In an angry outburst recently, Reserve Bank Governor Gideon Gono lamented the presence of what he described as “career land occupiers, vandalising farming equipment from one farm to another”.

One would expect such an indictment from a senior establishment official to be followed by swift action by the authorities. Predictably however, no action was taken.

Production on these farms has all but ceased, so that the country has gone from being an exporter of maize to importing grain to feed itself. No one wants to undertake the arduous work of farming, it appears. Mugabe himself once complained that the seized farms had been turned into “weekend resorts”.

Finally, there are the allegations that emerged last year concerning misappropriation of funds at the Zimbabwe Iron and Steel Company, the country’s sole steel producer. Following an official inquiry, parliament conducted hearings in which allegations were made against a number of senior politicians said to have benefited from payments made by the company.

These days, President Mugabe is less reticent about the failings of some of his officials. In an interview to mark his 83rd birthday on February 21, for example, he complained that ministers were greedy and that some were involved in smuggling of gold and diamonds. The police and Central Bank say they have named names to the president, but as usual his policy is not to expose those accused, but to utter dark hints about unacceptable behaviour.

The failure to act on this long series of corruption has created a widespread perception that there is a tacit acceptance of corruption in high places, and that even pledges of resolute action will come to nothing. Thus it was that most Zimbabweans reacted with cynicism when they heard in February that the government plans to conduct an eight-month baseline survey on corruption, at a cost of 800,000 US dollars.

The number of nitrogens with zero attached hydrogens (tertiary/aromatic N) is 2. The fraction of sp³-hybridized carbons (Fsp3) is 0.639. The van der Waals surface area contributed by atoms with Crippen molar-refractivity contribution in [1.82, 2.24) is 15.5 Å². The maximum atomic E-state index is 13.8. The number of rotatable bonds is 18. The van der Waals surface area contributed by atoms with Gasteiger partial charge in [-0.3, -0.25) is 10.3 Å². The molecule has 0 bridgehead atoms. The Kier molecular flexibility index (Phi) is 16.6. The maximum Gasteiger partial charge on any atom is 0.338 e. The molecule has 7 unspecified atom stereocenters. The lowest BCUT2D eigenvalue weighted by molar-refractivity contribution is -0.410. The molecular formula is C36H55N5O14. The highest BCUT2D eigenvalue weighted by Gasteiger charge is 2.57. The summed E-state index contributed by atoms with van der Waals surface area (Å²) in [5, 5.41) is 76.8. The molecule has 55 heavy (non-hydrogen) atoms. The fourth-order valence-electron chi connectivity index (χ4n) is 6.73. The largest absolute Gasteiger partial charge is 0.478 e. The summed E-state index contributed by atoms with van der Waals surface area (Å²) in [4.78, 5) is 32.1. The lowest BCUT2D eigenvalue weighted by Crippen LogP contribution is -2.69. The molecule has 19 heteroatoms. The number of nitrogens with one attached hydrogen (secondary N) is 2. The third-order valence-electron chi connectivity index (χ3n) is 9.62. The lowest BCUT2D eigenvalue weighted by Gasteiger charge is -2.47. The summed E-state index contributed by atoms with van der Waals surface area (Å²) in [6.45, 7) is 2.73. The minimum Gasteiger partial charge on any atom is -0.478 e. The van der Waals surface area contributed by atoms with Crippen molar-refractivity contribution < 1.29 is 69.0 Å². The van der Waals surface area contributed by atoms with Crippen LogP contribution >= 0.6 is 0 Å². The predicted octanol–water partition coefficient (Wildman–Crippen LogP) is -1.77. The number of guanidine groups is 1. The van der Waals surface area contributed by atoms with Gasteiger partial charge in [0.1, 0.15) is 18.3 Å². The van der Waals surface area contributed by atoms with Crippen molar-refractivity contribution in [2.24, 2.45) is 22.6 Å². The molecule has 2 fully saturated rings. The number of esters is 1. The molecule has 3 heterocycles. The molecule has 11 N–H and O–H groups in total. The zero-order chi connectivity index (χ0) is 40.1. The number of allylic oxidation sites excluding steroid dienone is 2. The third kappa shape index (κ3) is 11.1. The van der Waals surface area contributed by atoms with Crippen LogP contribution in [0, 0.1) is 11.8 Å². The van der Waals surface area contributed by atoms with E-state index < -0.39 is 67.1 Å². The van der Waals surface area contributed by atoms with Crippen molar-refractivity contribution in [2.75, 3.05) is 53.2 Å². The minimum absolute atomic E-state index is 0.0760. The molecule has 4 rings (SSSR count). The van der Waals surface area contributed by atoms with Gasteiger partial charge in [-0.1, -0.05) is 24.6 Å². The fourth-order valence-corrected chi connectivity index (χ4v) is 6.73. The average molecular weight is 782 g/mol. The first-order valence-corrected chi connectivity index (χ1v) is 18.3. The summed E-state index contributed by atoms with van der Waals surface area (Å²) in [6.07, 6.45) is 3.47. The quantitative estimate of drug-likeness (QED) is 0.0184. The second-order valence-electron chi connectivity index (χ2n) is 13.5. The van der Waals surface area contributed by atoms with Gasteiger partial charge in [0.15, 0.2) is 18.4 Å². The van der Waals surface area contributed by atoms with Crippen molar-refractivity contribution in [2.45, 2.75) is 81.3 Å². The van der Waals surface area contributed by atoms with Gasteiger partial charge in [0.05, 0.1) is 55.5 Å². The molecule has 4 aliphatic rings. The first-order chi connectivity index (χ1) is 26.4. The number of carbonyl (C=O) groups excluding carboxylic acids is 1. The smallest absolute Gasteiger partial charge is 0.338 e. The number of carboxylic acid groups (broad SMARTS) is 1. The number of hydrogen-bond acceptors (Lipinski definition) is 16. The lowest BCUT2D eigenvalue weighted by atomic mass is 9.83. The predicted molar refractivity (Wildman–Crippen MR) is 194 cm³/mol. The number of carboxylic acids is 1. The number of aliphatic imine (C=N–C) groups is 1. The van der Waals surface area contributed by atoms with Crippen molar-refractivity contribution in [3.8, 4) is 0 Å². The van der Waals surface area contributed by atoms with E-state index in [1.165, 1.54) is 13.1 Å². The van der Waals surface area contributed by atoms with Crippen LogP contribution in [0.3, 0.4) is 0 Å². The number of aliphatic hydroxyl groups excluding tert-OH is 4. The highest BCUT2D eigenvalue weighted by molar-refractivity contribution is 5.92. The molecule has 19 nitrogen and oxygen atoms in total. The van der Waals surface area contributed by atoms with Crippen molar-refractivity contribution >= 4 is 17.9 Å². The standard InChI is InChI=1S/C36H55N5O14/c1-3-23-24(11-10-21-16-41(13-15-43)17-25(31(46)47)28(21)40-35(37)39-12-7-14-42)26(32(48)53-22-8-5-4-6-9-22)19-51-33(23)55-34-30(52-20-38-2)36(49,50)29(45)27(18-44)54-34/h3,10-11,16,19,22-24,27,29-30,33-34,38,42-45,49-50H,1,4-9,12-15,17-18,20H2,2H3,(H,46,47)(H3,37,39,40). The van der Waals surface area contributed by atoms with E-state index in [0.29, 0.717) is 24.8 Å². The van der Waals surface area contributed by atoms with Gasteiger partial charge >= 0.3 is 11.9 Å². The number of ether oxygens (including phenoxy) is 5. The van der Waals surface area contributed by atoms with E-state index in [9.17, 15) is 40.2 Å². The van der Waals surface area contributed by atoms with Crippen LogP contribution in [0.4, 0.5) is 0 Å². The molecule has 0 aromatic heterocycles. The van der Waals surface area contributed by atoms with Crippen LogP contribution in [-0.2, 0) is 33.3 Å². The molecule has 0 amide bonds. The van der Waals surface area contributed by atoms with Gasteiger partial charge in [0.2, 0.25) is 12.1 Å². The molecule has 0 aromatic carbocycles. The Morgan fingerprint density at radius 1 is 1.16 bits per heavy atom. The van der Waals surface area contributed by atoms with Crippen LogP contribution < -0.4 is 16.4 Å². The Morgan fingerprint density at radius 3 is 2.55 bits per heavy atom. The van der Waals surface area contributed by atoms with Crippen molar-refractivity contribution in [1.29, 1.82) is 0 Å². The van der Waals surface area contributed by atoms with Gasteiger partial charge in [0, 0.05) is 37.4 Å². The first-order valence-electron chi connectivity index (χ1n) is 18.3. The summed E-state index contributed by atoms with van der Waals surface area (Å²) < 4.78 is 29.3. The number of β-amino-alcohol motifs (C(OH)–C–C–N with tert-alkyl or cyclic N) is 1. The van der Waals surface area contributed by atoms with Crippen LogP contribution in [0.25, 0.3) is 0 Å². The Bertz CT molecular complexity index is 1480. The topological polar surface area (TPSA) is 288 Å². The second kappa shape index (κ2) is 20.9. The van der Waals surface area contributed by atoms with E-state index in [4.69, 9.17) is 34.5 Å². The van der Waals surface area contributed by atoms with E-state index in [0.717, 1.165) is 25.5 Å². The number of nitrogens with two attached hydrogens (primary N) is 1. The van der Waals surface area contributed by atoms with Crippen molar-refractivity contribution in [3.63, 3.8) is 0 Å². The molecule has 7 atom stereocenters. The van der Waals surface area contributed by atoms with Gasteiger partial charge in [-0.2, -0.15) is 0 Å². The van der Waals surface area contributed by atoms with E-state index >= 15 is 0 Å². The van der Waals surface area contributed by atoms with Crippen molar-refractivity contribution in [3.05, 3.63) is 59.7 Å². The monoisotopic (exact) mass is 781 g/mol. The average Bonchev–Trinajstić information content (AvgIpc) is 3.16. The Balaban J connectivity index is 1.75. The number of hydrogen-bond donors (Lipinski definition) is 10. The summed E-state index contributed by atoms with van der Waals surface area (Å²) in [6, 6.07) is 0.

The anti-corruption minister, Samuel Undenge, said the survey was needed so as to give a definition of corruption, which manifests itself in many forms and mutates as circumstances change. “It is expected to highlight a comprehensive list of the types of corruption most prevalent in Zimbabwe, and identify institutions across all sectors where corruption is considered most prevalent,” he said at the launch event,

A political scientist at the University of Zimbabwe, who requested anonymity, dismissed the plan to research corruption patterns as a ploy to give the public the impression that something was being done.

“Why do we need a survey to define corruption when we all know the people who are abusing national resources?” he said. “This is a waste of resources. Mugabe [practises] policy symbolism, pretending to be doing something when in fact what he is doing is giving time and warning to his corrupt ministers and officials to cover their tracks.”

The analyst said that in most countries, the failure to tackle the problem effectively was often due to corruption within the law-enforcement agencies, whereas in Zimbabwe, the government’s own selective application of the law had a corrosive effect on policing.

“In which other country in the world do you have the police waiting to be instructed by politicians on whom to arrest and whom not to arrest?” he asked.

He concluded, “There is simply no political will to fight corruption in Zimbabwe. It has become a way of life.”

Joseph Sithole is the pseudonym of an IWPR contributor in Zimbabwe.